Fighting for people over profits
UPDATE: We did it! We hit 150,000 signers. Can we get to 200,000 now?
Every day, tens of millions of people will swipe the screens of their iPhones to unlock them.
On the other side of the world, a young girl is also swiping those screens. Six days a week, twelve-plus hours a day, she repetitively swipes tens of thousands of them. She spends those hours inhaling chemicals that are never disclosed to her. For her labor, she makes less than $17 a day, is forced to work unpaid overtime, and, when her supervisors want to punish her, she is humiliated and forced to clean toilets.
Sound like a horror story? According to recent reports, scenarios like this are a waking nightmare for many workers in Apple’s Chinese supply chain.
Tell Apple: You’re the most profitable company in the world. It’s time to treat your workers ethically.
Right now we’re partnering with corporate accountability group SumOfUs.org because we have a huge opportunity as citizen-consumers: Apple is under enormous, sustained pressure to reform its supply chain in the run-up to its new iPhone. It even hired the Fair Labor Association (FLA), to inspect its factories, and publicly vowed to reform. But an independent investigation by Students & Scholars Against Corporate Misbehavior found that, for many workers things are actually getting worse.
That’s right, after vowing to fix its problems, Apple is turning a blind eye as many workers now report lower wages and forced overtime, along with continued, humiliating punishments by management. In extreme cases, people have literally been dying while making Apple products. Reporters have documented cases of deadly, preventable, explosions at iPad factories, and repeated instances of employees dying of exhaustion after long shifts.[4,5,6]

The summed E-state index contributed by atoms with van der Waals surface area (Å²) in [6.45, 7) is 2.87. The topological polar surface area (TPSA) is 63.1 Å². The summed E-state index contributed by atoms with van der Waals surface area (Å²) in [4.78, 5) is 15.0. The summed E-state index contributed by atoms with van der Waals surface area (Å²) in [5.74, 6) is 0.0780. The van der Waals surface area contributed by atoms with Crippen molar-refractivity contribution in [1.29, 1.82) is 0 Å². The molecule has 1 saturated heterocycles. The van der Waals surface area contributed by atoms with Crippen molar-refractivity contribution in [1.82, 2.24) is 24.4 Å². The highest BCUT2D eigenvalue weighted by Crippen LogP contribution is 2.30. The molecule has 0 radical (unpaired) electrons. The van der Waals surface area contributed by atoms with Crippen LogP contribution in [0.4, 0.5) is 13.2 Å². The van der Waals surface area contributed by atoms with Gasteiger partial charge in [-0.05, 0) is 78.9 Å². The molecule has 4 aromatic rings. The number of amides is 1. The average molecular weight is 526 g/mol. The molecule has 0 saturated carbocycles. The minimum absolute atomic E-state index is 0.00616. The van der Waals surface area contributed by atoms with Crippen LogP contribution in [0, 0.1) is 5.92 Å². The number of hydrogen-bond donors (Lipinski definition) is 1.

Can Apple truly reform? Absolutely. Apple is the richest company in the world, posting a record-breaking gross profit margin for the last quarter of 45.7%. It’s sitting on $110 billion in cash. And while Apple makes hundreds of dollars of profit on each iPhone or iPad it sells, only $8 and $10 (respectively) goes to the workers that make it.[9,10,11] Simply put, Apple could double or even triple the amount it pays to laborers without a serious impact on its bottom line. But instead Apple has been paying out its shareholders, and set aside a record-shattering $378 million for its CEO Tim Cook last year. That’s over $1,000,000 a day, or nearly 60,000 times the salary of the people who make the products that make Tim Cook rich. [12,13]
Why are we targeting Apple specifically? This is a bigger problem than Apple, but no company is in a better position to improve things than Apple: Its record profits and eye-popping cash-on-hand have come off the backs of workers pushed to the brink — and sometimes beyond — by its tight deadlines and impossible demands. In addition, Apple, as the largest customer of Foxconn’s, is in a unique position to improve the lives of literally hundreds of thousands of human beings. And if Apple actually did mandate changes at Foxconn, they would ripple across the sector to raise wages and improve working conditions for everyone making our electronics in China.
According to an anonymous Apple executive quoted in a major exposé in the New York Times, all Apple has to do is demand change, and it’ll happen – “Suppliers would change everything tomorrow if Apple told them they didn’t have another choice.” As a company that prides itself on being an industry leader in the tech world, Apple needs to take the lead in ethical treatment of its workers.